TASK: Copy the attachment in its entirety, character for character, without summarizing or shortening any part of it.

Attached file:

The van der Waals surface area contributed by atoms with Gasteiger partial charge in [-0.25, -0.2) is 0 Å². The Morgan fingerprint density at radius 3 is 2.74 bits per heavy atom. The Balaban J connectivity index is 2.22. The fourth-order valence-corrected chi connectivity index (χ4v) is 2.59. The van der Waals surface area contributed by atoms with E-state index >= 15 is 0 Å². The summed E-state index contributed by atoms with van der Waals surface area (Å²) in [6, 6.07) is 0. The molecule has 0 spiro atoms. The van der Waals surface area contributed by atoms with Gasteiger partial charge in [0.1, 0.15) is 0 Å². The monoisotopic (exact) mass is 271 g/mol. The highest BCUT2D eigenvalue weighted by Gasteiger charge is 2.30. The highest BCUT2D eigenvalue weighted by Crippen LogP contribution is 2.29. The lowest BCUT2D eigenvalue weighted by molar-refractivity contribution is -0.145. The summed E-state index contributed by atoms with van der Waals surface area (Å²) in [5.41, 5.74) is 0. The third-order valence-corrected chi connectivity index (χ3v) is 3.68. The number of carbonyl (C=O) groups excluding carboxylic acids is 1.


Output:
The van der Waals surface area contributed by atoms with Gasteiger partial charge in [-0.25, -0.2) is 0 Å². The Morgan fingerprint density at radius 3 is 2.74 bits per heavy atom. The Balaban J connectivity index is 2.22. The fourth-order valence-corrected chi connectivity index (χ4v) is 2.59. The van der Waals surface area contributed by atoms with E-state index >= 15 is 0 Å². The summed E-state index contributed by atoms with van der Waals surface area (Å²) in [6, 6.07) is 0. The molecule has 0 spiro atoms. The van der Waals surface area contributed by atoms with Gasteiger partial charge in [0.1, 0.15) is 0 Å². The monoisotopic (exact) mass is 271 g/mol. The highest BCUT2D eigenvalue weighted by Gasteiger charge is 2.30. The highest BCUT2D eigenvalue weighted by Crippen LogP contribution is 2.29. The lowest BCUT2D eigenvalue weighted by molar-refractivity contribution is -0.145. The summed E-state index contributed by atoms with van der Waals surface area (Å²) in [5.41, 5.74) is 0. The third-order valence-corrected chi connectivity index (χ3v) is 3.68. The number of carbonyl (C=O) groups excluding carboxylic acids is 1.